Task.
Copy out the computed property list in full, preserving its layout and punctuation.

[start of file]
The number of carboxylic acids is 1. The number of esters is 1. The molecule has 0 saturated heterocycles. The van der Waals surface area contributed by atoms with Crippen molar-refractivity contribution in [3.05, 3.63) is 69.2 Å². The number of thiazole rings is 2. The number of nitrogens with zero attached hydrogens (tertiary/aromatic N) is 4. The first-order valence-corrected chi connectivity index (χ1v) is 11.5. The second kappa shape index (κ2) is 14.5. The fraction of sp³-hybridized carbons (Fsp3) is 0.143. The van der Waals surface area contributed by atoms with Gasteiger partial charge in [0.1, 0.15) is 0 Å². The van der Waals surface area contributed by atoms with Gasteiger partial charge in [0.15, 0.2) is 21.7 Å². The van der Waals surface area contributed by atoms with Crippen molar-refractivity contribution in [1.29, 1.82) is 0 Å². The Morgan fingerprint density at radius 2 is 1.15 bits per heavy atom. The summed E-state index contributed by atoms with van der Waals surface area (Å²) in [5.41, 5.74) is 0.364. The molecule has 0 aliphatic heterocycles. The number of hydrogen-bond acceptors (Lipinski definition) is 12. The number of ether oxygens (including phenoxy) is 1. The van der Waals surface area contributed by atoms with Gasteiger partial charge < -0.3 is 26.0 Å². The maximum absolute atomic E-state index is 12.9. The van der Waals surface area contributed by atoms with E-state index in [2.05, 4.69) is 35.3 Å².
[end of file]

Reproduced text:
The number of carboxylic acids is 1. The number of esters is 1. The molecule has 0 saturated heterocycles. The van der Waals surface area contributed by atoms with Crippen molar-refractivity contribution in [3.05, 3.63) is 69.2 Å². The number of thiazole rings is 2. The number of nitrogens with zero attached hydrogens (tertiary/aromatic N) is 4. The first-order valence-corrected chi connectivity index (χ1v) is 11.5. The second kappa shape index (κ2) is 14.5. The fraction of sp³-hybridized carbons (Fsp3) is 0.143. The van der Waals surface area contributed by atoms with Gasteiger partial charge in [0.1, 0.15) is 0 Å². The van der Waals surface area contributed by atoms with Gasteiger partial charge in [0.15, 0.2) is 21.7 Å². The van der Waals surface area contributed by atoms with Crippen molar-refractivity contribution in [1.29, 1.82) is 0 Å². The Morgan fingerprint density at radius 2 is 1.15 bits per heavy atom. The summed E-state index contributed by atoms with van der Waals surface area (Å²) in [5.41, 5.74) is 0.364. The molecule has 0 aliphatic heterocycles. The number of hydrogen-bond acceptors (Lipinski definition) is 12. The number of ether oxygens (including phenoxy) is 1. The van der Waals surface area contributed by atoms with Gasteiger partial charge < -0.3 is 26.0 Å². The maximum absolute atomic E-state index is 12.9. The van der Waals surface area contributed by atoms with E-state index in [2.05, 4.69) is 35.3 Å².